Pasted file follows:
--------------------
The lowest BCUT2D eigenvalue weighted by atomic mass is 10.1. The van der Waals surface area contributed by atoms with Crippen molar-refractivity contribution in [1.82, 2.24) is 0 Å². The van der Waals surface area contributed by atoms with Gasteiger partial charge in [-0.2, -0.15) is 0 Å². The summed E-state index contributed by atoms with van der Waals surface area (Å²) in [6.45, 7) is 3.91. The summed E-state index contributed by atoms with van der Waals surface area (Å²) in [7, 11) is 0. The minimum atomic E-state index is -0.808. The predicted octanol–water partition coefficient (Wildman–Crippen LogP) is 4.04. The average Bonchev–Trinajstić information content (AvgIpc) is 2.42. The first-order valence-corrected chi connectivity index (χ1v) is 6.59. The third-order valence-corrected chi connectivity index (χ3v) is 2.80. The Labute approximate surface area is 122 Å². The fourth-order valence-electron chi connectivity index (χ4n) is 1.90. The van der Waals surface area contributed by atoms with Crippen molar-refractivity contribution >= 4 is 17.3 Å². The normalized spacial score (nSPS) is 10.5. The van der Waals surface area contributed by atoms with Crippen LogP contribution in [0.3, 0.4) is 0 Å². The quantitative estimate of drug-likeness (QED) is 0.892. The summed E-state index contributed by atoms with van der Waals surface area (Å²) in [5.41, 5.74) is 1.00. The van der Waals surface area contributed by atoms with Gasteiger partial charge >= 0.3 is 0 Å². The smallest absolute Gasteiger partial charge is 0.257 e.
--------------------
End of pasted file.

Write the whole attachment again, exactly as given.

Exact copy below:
The lowest BCUT2D eigenvalue weighted by atomic mass is 10.1. The van der Waals surface area contributed by atoms with Crippen molar-refractivity contribution in [1.82, 2.24) is 0 Å². The van der Waals surface area contributed by atoms with Gasteiger partial charge in [-0.2, -0.15) is 0 Å². The summed E-state index contributed by atoms with van der Waals surface area (Å²) in [6.45, 7) is 3.91. The summed E-state index contributed by atoms with van der Waals surface area (Å²) in [7, 11) is 0. The minimum atomic E-state index is -0.808. The predicted octanol–water partition coefficient (Wildman–Crippen LogP) is 4.04. The average Bonchev–Trinajstić information content (AvgIpc) is 2.42. The first-order valence-corrected chi connectivity index (χ1v) is 6.59. The third-order valence-corrected chi connectivity index (χ3v) is 2.80. The Labute approximate surface area is 122 Å². The fourth-order valence-electron chi connectivity index (χ4n) is 1.90. The van der Waals surface area contributed by atoms with Crippen molar-refractivity contribution >= 4 is 17.3 Å². The normalized spacial score (nSPS) is 10.5. The van der Waals surface area contributed by atoms with Crippen LogP contribution in [0.3, 0.4) is 0 Å². The quantitative estimate of drug-likeness (QED) is 0.892. The summed E-state index contributed by atoms with van der Waals surface area (Å²) in [5.41, 5.74) is 1.00. The van der Waals surface area contributed by atoms with Gasteiger partial charge >= 0.3 is 0 Å². The smallest absolute Gasteiger partial charge is 0.257 e.